A good chair makes sure the board has a charter that clearly defines the practices of the board. It is the primary responsibility of the Chair to enforce the defined board practices for effective governance.
The conduct of board members at board meetings
The conduct of the board is influenced by the quality of its chairperson. The character and skills of the Chair and other members influence the quality of the discussion.
I once served on a board of a professional association whose chairperson was a ‘democratic’ one. For each agenda item, she made sure that each member on the table was given an opportunity to make their point heard. She would move one by one, pointing to the member and calling them by the name “And you sir [pointing at the member], do you have a position to note.”
Though this practice made meeting long, members generally felt contributing to the decisions. It demonstrated respect for member views and offered a platform for debate as well as dissent. An issue without a clear majority position would be a subject of member voting.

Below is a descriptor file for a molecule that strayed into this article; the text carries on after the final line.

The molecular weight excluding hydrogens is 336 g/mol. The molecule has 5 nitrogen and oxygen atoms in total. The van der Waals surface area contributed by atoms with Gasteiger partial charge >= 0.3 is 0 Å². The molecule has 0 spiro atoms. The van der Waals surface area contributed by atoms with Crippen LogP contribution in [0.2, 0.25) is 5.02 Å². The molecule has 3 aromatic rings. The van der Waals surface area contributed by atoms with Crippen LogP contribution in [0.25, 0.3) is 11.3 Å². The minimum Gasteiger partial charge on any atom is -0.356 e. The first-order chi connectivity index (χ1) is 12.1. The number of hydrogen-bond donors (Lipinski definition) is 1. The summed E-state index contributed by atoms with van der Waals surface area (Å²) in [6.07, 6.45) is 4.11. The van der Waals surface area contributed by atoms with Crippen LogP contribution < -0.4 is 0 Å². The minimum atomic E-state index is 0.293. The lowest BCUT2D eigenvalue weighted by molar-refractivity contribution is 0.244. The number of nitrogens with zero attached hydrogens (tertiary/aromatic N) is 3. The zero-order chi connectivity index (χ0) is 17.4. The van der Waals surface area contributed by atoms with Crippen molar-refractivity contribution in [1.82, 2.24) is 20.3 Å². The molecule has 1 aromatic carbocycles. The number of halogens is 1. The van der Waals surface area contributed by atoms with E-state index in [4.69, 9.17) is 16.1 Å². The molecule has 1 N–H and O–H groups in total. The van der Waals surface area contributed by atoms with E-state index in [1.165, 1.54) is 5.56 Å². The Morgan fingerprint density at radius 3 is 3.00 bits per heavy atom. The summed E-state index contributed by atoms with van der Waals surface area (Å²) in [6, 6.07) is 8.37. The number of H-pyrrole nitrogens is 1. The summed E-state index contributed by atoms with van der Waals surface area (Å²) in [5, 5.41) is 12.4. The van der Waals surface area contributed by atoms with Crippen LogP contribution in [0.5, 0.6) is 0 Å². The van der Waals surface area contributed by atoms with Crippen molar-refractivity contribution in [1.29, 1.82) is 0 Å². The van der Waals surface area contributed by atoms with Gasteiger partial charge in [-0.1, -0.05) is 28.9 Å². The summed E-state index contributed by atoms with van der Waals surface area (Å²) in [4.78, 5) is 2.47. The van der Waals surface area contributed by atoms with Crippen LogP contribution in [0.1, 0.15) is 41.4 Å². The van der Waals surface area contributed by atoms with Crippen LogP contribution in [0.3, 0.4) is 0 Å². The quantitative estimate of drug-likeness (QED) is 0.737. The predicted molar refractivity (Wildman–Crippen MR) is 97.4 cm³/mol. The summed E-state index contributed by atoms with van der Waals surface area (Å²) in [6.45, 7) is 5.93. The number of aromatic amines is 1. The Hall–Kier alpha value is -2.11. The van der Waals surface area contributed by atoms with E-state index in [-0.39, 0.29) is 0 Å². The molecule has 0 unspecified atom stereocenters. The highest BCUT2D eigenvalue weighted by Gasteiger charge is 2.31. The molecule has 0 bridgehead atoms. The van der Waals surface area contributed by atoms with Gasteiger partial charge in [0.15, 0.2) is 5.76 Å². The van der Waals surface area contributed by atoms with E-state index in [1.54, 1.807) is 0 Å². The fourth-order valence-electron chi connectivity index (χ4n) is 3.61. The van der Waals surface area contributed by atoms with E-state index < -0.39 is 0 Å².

In my experience of over 13 years working with boards as well as a board member, a good board chairperson stimulates debate, does not show sides or his or her position on an issue, is firm, fair and focuses debate on value addition, has clarity of laws, regulations and the strategy of the business.
And above all, the chair does not dominate the discussion. Rather allows the board to challenge the positions of the executive management for organizational success. The average airtime of the board chair at meetings should be about 20-30% to allow for debate.
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